Kenya is most well known for its dazzling safaris in the Mara and picturesque beaches on the south coast – but it is Nairobi, Kenya’s booming city, that is Africa’s culture capital. Move over Cape Town: here are 10 reasons why Nairobi is the hottest city to visit now.
Adopt an Elephant at David Sheldrick Wildlife Trust
This wildlife trust is one of the most pioneering animal rehabilitation centers in the world. Young orphan elephants and rhinos, the victims of poaching and human-wildlife conflicts, are nurtured back to health. To date, it is the proud mother over 150 infant elephants. Between 11 a.m. – 12 p.m. daily, visitors can watch the slurps and gurgles of young orphans being fed as their keepers skillfully administer their supersize feeding bottles. If you’re moved by this humble feat, adopt a young orphan elephant for $50 and follow its inspiring journey first-hand.
Which city can boast a fully fledged safari park that houses the Big 5 of African wildlife? Nairobi of course. Located only 7km from the city center, visitors are allowed to take their own car into a mass of highland greenery at a reasonable price. Nicknamed the ‘Kifaru Arc’, the park boasts the world’s biggest black rhino population. On weekends, the locals take full advantage of the unique range of picnic spots found within. Be sure to visit the Ivory Burning Monument, a national conservation site where former President Arap-Moi destroyed poached ivory in 1989.
Located 10 minutes from the city center, Nairobi National Museum boasts a collection of rich, cultural artifacts that date back to the earliest prehistoric remains. Displayed are the incredible skeletal discoveries of homo habilis found by renowned archaeologists, Richard and Mary Leakey at Lake Turkana. There is also an extensive collection of native bird species that will amuse any bird-lover. Join the Kenyan Museum Society every Wednesday morning for a guided bird walk. The museum recently re-opened its doors in 2008 after extensive renovation and expansion efforts.
Get the chance to pet an endangered Rothschild giraffes at this world-class nature education centre. Located in Langata, only whispers from Nairobi National Park, this center is run by the African Fund for Endangered Wildlife. Standing atop a tall wooden platform, visitors can stroke, kiss and feed giraffes a tasty grub of pellet-shaped biscuits. Be prepared for a welcome dose of giraffe breath and the gentle lick of long, sand-papery tongues.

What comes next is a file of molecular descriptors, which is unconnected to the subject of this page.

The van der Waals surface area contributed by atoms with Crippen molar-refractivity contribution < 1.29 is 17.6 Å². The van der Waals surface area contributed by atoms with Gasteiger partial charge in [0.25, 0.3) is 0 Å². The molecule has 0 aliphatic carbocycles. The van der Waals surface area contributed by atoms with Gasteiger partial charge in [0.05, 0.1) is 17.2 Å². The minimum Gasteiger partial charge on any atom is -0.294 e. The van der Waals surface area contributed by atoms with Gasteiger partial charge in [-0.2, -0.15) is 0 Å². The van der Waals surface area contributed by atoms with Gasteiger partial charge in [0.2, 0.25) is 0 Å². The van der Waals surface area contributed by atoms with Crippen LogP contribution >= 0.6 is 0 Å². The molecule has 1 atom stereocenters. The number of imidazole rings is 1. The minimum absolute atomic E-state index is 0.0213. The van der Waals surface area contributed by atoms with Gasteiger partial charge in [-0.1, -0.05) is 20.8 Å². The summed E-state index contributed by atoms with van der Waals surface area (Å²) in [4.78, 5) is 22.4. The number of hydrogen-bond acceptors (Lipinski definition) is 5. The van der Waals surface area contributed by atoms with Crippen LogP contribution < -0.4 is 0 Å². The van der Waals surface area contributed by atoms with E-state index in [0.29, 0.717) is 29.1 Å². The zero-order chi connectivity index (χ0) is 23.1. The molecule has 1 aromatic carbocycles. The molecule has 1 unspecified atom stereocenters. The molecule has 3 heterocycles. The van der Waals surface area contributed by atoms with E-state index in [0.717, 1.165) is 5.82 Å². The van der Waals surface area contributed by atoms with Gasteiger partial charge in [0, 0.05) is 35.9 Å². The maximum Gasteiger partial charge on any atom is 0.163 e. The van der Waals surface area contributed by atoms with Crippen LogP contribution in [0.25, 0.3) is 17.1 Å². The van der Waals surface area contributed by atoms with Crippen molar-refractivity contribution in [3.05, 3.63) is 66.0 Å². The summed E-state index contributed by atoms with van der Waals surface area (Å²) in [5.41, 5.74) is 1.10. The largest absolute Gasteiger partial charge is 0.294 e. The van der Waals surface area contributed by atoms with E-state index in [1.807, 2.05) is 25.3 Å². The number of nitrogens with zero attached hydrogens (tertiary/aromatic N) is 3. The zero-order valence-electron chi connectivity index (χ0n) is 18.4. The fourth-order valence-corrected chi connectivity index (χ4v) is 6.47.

The hustle of Nairobi’s city life can be overwhelming, which is why the lush scenery of Karura Forest is the perfect escape. Early mornings are the best time of day to beat the hot African sun and the rowdy crowd. The forest sits upon a bed of one million-year-old volcanic rock and houses a variety of indigenous animals such as the big-eyed Bush Baby and handsome Bushbuck. Walk or jog through the ancient Mau Mau caves, remains of the Kenyan struggle for independence, or stop and take a selfie at the local waterfalls.
Made famous by the Oscar-winning ‘Out of Africa‘, the Karen Blixen Museum belongs to an eye-opening story of the colonial era in Kenya. The museum is in fact the house in which Karen Blixen, acclaimed Danish author, lived and wrote her famed memoirs in Kenya between 1917 – 1931. Frequent visitors included the Prince of Wales, whom she entertained and dined and lover Denys Finch Hatton whom she courted. Enjoy the splendid view of the surrounding hills and fauna as you explore the preserved belongings of this legendary author.
For those of you that might be curious, a ‘karoga’ is a kind of Kenyan cookout that takes places in outdoor dining venues, the most popular being Gymkhana. In between a traditional BBQ and restaurant dining, karogas are informal dining occasions that tend to welcome large groups. Food can be ordered and cooked in a number of ways: diners can bring their own ingredients and equipment and cook at the venue, diners can order raw ingredients and equipment and cook at the venue or those not wanting the stress of cooking can order a la carte and have their food freshly prepared in front of them by the in-house chefs. The bottom line to these cookouts is to cook the food to the exacting tastes of the diners. Don’t miss out on this truly unique dining experience.
Nairobi’s all-year round great weather means that there’s always time to enjoy famous local beer, Tusker. Its unique selling point is derived from its local heritage that incorporates barley sourced from the Maasai Mara, local yeast and spring water from the Aberdare mountains. The best place to enjoy Tusker is no doubt by sitting in the vibrant gardens of the Fairview Hotel.
It’s hard to find consistently good cheese in Nairobi’s supermarkets. That is, until Brown’s award-winning cheese came along in 1979. Everything from halloumi to Valencay is produced from the finest local, organic milk. Located just a half-hour from Nairobi, the factory is set neighboring the picturesque Rift Valley. Indulge in a tour of the factory coupled with a sumptuous offering of specialty cheeses and a variety of home-made breads and salads for lunch. This is any cheese lovers delight.
From beaded masks to brass earrings to Maasai spears, shoppers are offered unique, hand-made Kenyan crafts at this ever-popular Maasai curio market. Be prepared to haggle down prices with your best poker face, or else you’ll be paying an arm and leg for everything. Don’t forget to take a water bottle and empty rucksack to safeguard all your hard-bargained goodies.